Sandra Dee gets lost in a storm and winds up at the home of her son—twenty years in the future—in this Night Gallery story review of “Tell David”

“Tell David” **1/2

Teleplay by Gerald Sanford • Story by Penelope Wallace
Directed by Jeff Corey
Sandra Dee as Ann Bolt
Jared Martin as Tony Bolt/David Blessington
Jenny Sullivan as Pat Blessington
Jan Shutan as Jane Blessington
Françoise Ruggieri as Yvonne
Anne Randall as Julie
Chris Patrick as David Bolt

Ann Bolt (Sandra Dee) is driving her station wagon one night through a strong thunderstorm and gets lost. She stops at a house to ask to use the phone and is warmly greeted by Pat Blessington (Jenny Sullivan), who invites her in.

The house has futuristic elements to it, such as a one-way security window (they can see out but you can’t see in), closed-circuit tv for security and a FaceTime-like telephone she uses to try to call her husband, which doesn’t go through.  They also have a MapQuest or Google Maps-like device to show her the route from their house to hers.  Pat’s husband, David (Jared Martin), suggests that Ann return to visit and she agrees that she’d like to do so.

When Ann returns home, not far away, she notices that everything is dry—no rainstorm. Upon entering her house, there is a masked man, but it’s her husband Tony making some weirdly dramatic point about her returning late and not calling. He says the phone never rang, despite her attempt to call from the Blessingtons’ house. They then get into a fight and we get a none-too-subtle visual cue from director Jeff Corey that Tony (also played by Jared Martin) may be having an affair with their nanny.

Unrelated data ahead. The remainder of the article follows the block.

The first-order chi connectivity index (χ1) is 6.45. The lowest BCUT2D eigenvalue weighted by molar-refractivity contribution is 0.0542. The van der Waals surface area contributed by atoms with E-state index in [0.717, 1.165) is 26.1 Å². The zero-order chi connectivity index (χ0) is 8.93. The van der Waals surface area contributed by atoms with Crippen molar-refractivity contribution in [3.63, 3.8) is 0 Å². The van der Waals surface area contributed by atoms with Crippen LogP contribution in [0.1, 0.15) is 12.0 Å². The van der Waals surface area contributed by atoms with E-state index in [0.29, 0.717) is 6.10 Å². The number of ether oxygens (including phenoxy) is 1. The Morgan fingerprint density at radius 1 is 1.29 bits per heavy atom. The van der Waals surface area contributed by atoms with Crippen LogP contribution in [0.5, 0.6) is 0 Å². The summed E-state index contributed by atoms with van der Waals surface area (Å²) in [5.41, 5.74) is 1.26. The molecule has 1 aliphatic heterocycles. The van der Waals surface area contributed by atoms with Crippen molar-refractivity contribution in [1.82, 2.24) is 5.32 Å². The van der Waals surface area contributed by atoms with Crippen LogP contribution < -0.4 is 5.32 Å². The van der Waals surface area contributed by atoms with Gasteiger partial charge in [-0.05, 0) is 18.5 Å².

Ann visits the Blessingtons again, though there is apparently no weirdness getting to their home in the future in calm weather. Ann confesses her feelings of jealousy regarding her husband possibly seeing another woman and David warns her against the “green-eyed monster” of jealousy, saying he still bears a scar from his fourth birthday when he cut his thumb the day his own jealous mother killed his father then took her own life. He shows her a picture of his mother and tells her he does not blame her.

He was raised by a relative of his father, a woman whose family name was Blessington. He warns Ann to not succumb to her feelings of jealousy as they could lead to tragedy.

In the next scene, Ann’s son (about four-ish) has cut his thumb while cutting his birthday cake. The nanny was there, but she is furious at her husband for being absent and suspecting he was seeing a woman. He says he was, but the woman was his cousin who’s in town—named Jane Blessington.

These “co-incidences” drive Ann to a breakdown and while she is hospitalized, she’s visited by Jane and Ann asks her to take care of her son should that become necessary. She has put together the pieces and believes that David Blessington is her own son David, twenty years in the future, trying to warn her of her unfortunate destiny. Still, she does not believe she will follow in this path: she is adamant that she won’t kill her husband and then herself.

Back home, to finally confirm her suspicions, she notices that the box of cigarettes the Blessingtons gave her bears the words “made in 1989” on the label (this episode is from 1971).

One night she is awakened and comes downstairs to find her husband in a passionate embrace with the nanny. She finds a gun and shoots him.

Later, in prison, Jane visits Ann and is there to arrange legal representation for her. In a strong final scene, Sandra Dee gives a good performance as if in a sort of euphoric trance, calm and relieved in the knowledge that her son will grow up well. “I know he’s going to forgive me. You see, he kept my picture. He said I was very beautiful.”

An uneven segment, but with its strengths. Another interesting near-miss in the Gallery.